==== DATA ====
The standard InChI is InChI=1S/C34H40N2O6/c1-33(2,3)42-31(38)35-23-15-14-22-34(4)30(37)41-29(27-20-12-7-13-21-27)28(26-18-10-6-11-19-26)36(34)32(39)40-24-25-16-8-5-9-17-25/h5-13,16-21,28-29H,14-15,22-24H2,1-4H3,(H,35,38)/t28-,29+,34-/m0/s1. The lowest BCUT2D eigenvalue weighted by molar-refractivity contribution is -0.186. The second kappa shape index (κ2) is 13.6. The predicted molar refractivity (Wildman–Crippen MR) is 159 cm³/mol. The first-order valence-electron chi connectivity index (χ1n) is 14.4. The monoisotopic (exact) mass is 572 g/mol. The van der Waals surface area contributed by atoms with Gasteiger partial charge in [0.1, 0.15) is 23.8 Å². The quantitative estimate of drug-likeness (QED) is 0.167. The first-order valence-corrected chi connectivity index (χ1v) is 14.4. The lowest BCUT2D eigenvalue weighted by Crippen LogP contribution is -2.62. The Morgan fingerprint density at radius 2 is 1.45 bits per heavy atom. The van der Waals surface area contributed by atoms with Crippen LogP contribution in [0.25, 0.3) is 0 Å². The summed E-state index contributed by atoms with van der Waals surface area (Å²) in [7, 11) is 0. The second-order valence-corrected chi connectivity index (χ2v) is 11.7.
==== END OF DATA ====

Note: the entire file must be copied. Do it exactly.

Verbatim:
The standard InChI is InChI=1S/C34H40N2O6/c1-33(2,3)42-31(38)35-23-15-14-22-34(4)30(37)41-29(27-20-12-7-13-21-27)28(26-18-10-6-11-19-26)36(34)32(39)40-24-25-16-8-5-9-17-25/h5-13,16-21,28-29H,14-15,22-24H2,1-4H3,(H,35,38)/t28-,29+,34-/m0/s1. The lowest BCUT2D eigenvalue weighted by molar-refractivity contribution is -0.186. The second kappa shape index (κ2) is 13.6. The predicted molar refractivity (Wildman–Crippen MR) is 159 cm³/mol. The first-order valence-electron chi connectivity index (χ1n) is 14.4. The monoisotopic (exact) mass is 572 g/mol. The van der Waals surface area contributed by atoms with Gasteiger partial charge in [0.1, 0.15) is 23.8 Å². The quantitative estimate of drug-likeness (QED) is 0.167. The first-order valence-corrected chi connectivity index (χ1v) is 14.4. The lowest BCUT2D eigenvalue weighted by Crippen LogP contribution is -2.62. The Morgan fingerprint density at radius 2 is 1.45 bits per heavy atom. The van der Waals surface area contributed by atoms with Crippen LogP contribution in [0.25, 0.3) is 0 Å². The summed E-state index contributed by atoms with van der Waals surface area (Å²) in [7, 11) is 0. The second-order valence-corrected chi connectivity index (χ2v) is 11.7.